Thursday 24 January 2019

You Win Some, Zulus Some....

OK so the lyrics were adapted for the film and the singalong never happened but what the hell, this never fails to inspire me!

"Men of Harlech stop your dreaming
Can't you see their spear points gleaming
See their warrior's pennants streaming
To this battle field

Men of Harlech stand ye steady
It cannot be ever said ye
For the battle were not ready
Stand and never yield

Form the hills rebounding
Let this war cry sounding
Summon all at Cambria's call
The mighty force surrounding

Men of Harlech onto glory
This shall ever be your story
Keep these fighting words before ye
Cambria (Welshmen never) will not yield"

I suspect that here are few, if any readers of this blog that are not aware of the 140th anniversary of the opening of the Zulu War of 1879, immortalised on screen by the film Zulu (and you could add Zulu Dawn if you wish).

The film Zulu is quite unique for me because this particular film, alongside the Battle of Britain were the only classic war films of the era that I saw on the big screen. I should qualify this by saying that I saw Zulu about five years after it came as a Saturday matinee performance - not when I was four years old! It is a great film to see on the big screen and even now, after having watched it umpteen other times on a variety of televisions, PCs and tablets, I can still recall how it made me feel listening to the beating of shields, that hair-raising Zulu war cry - "Usuthu!" and of course "Men of Harlech!" Stirring stuff indeed.

Fast forward to the last few years and my interest in the conflict from a wargames perspective has been, well to be frank, quite lazy really. I have owned a number of books on the subject and have even gotten as far as investing in some figures for it but like so many of my best intentions the enthusiasm waned and so off they went. I had a small set up in 15mm Essex as well as some Newline figures which were very nice indeed. Further back I even dabbled in a 42mm set up from Irregular Miniatures but again, my short attention span once again consigned the collection to Ebay.  If I am honest my interest in the war kind of hits a roadblock at the end of the first invasion which is a shame as there is much else to look at. I believe this is the reason for my apparent lethargy - I cannot seem to get past Isandlwana or more likely, Rorke's Drift.

The advent of the block armies gave me an opportunity to fight a couple of games set in the war of 1879 and these were enormous fun to do. From the gaming perspective I find the war an interesting one to fight because the two sides are so different. Simply put one side needs to close to be effective whilst the other needs to keep their distance to do so. This makes for an interesting tactical game.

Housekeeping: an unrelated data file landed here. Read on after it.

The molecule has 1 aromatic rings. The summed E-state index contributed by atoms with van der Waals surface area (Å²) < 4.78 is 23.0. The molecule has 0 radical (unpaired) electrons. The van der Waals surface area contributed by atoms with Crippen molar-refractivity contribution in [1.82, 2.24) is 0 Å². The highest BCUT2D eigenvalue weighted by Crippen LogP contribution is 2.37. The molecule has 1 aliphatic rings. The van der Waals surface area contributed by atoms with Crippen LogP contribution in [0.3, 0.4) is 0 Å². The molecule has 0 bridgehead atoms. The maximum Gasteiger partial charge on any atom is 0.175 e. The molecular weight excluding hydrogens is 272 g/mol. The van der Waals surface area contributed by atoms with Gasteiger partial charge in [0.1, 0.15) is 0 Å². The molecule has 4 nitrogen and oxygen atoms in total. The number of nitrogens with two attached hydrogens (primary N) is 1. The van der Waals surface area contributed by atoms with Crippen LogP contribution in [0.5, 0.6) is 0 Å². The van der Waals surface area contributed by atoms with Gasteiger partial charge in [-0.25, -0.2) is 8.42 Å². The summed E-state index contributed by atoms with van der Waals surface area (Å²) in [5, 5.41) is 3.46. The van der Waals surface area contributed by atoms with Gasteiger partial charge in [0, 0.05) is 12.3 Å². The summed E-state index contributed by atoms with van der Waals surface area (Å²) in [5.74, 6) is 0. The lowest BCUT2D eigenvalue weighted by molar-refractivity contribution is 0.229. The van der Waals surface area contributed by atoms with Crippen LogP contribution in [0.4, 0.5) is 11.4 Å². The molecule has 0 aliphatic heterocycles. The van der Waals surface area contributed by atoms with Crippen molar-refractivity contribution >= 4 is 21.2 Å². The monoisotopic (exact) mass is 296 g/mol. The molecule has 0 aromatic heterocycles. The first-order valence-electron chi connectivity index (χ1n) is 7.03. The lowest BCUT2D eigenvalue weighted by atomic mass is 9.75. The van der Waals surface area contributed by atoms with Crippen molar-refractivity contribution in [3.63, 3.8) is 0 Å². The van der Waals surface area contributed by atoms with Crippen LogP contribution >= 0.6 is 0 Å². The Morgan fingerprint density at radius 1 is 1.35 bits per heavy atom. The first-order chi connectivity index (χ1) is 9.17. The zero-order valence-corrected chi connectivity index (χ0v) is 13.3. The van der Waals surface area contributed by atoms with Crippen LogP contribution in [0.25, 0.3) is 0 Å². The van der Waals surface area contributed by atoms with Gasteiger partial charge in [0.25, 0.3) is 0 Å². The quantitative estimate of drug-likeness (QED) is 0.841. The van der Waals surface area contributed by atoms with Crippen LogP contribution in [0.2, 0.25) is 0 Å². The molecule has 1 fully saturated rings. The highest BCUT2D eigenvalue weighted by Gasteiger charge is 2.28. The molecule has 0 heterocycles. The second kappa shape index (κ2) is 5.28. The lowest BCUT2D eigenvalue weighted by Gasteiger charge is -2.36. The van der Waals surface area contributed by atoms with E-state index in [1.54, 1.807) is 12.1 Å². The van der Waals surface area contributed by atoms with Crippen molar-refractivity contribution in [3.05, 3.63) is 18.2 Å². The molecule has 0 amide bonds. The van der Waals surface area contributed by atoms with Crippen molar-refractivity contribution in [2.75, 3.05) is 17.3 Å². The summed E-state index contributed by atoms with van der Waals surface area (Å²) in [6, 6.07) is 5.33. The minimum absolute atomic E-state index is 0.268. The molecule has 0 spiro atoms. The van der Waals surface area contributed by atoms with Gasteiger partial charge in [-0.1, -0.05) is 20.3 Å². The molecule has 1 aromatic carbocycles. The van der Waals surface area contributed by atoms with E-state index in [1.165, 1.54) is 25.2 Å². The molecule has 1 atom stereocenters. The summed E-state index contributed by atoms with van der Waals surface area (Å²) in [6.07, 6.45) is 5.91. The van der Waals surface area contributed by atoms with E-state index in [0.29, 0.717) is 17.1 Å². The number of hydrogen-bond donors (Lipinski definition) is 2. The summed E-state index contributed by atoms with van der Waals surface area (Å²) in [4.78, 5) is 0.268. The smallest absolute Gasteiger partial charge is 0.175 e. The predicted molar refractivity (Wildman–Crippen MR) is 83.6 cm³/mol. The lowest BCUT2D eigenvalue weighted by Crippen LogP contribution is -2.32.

The two block games I fought set in the Zulu War

Should I tackle this period using figures then it would be using the range available from Spencer Smith and I would opt to paint them in an old toy soldier style. There are some quite exquisite figures around for the war but I prefer the simpler style of older figures - they suit my painting technique far better. For the time being though, I shall be using the block armies as I have done so in the past.

I am looking at the Portable Wargame as the rules to use with the block armies and The Men Who Would Be Kings for the figure game in due course.

I suspect I am probably not the only one that is watching either of the films if they have not done so already - my viewing of Zulu will be for the commute to and from work.

This will be a pleasure.


The Good Soldier Svjek said...

I was lucky enough to visit the sites of this conflict about 20 years ago - very atmospheric , the actions fought by the other columns in the first invasion are interesting .

David Crook said...

Hi The Good Soldier Svjek,

Now that I have looked at the bigger picture of the war as a whole there is a lot more to it than I had routinely thought. I will certainly game it using the blocks again and will tackle some figures at some point.

It is a place I would like to visit but if I am honest is not likely to happen. It certainly looks very atmospheric.

All the best,


The Jolly Broom Man said...

I remember sitting down with my two lads when they were young to watch Zulu when it first came out on video. My God they loved that film. Happy days.

David Crook said...

Hiya Jolly Broom Man,

It is quite simply superb. Yes we know there are enough plot holes in it to drive a bus through but it really oozes period feel and what it must have been like.

A true classic.

All the best,